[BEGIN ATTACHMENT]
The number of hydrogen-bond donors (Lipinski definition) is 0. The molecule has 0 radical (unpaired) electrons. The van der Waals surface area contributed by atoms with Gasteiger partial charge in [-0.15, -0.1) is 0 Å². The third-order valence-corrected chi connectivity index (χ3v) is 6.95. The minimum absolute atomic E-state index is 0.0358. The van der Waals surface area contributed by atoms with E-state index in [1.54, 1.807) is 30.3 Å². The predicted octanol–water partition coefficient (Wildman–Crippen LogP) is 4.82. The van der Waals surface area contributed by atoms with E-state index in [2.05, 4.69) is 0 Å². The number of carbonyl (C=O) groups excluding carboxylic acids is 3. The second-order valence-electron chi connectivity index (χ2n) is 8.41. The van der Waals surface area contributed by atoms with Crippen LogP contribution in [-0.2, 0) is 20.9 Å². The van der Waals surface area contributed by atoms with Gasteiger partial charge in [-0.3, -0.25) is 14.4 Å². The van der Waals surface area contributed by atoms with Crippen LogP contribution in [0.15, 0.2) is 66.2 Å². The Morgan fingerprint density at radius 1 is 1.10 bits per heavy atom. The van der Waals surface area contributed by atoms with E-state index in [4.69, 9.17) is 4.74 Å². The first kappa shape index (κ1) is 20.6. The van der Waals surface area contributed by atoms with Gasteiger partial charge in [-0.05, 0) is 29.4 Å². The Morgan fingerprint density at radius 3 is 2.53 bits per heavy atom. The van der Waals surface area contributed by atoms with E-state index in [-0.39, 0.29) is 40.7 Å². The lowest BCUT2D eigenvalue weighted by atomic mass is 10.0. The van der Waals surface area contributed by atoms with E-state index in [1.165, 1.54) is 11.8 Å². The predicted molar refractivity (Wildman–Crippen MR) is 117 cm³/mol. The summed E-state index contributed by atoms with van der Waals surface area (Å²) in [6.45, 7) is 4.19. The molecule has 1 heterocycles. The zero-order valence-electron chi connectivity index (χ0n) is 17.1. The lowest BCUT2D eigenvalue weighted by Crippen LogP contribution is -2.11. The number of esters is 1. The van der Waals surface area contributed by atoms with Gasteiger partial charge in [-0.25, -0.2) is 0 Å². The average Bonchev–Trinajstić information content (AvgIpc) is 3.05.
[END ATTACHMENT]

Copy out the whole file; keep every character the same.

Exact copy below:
The number of hydrogen-bond donors (Lipinski definition) is 0. The molecule has 0 radical (unpaired) electrons. The van der Waals surface area contributed by atoms with Gasteiger partial charge in [-0.15, -0.1) is 0 Å². The third-order valence-corrected chi connectivity index (χ3v) is 6.95. The minimum absolute atomic E-state index is 0.0358. The van der Waals surface area contributed by atoms with E-state index in [1.54, 1.807) is 30.3 Å². The predicted octanol–water partition coefficient (Wildman–Crippen LogP) is 4.82. The van der Waals surface area contributed by atoms with E-state index in [2.05, 4.69) is 0 Å². The number of carbonyl (C=O) groups excluding carboxylic acids is 3. The second-order valence-electron chi connectivity index (χ2n) is 8.41. The van der Waals surface area contributed by atoms with Crippen LogP contribution in [-0.2, 0) is 20.9 Å². The van der Waals surface area contributed by atoms with Gasteiger partial charge in [-0.3, -0.25) is 14.4 Å². The van der Waals surface area contributed by atoms with Crippen LogP contribution in [0.15, 0.2) is 66.2 Å². The Morgan fingerprint density at radius 1 is 1.10 bits per heavy atom. The van der Waals surface area contributed by atoms with E-state index in [4.69, 9.17) is 4.74 Å². The first kappa shape index (κ1) is 20.6. The van der Waals surface area contributed by atoms with Gasteiger partial charge in [-0.05, 0) is 29.4 Å². The Morgan fingerprint density at radius 3 is 2.53 bits per heavy atom. The van der Waals surface area contributed by atoms with E-state index in [-0.39, 0.29) is 40.7 Å². The lowest BCUT2D eigenvalue weighted by atomic mass is 10.0. The van der Waals surface area contributed by atoms with E-state index in [1.165, 1.54) is 11.8 Å². The predicted molar refractivity (Wildman–Crippen MR) is 117 cm³/mol. The summed E-state index contributed by atoms with van der Waals surface area (Å²) in [6.45, 7) is 4.19. The molecule has 1 heterocycles. The zero-order valence-electron chi connectivity index (χ0n) is 17.1. The lowest BCUT2D eigenvalue weighted by Crippen LogP contribution is -2.11. The number of esters is 1. The van der Waals surface area contributed by atoms with Gasteiger partial charge in [-0.25, -0.2) is 0 Å². The average Bonchev–Trinajstić information content (AvgIpc) is 3.05.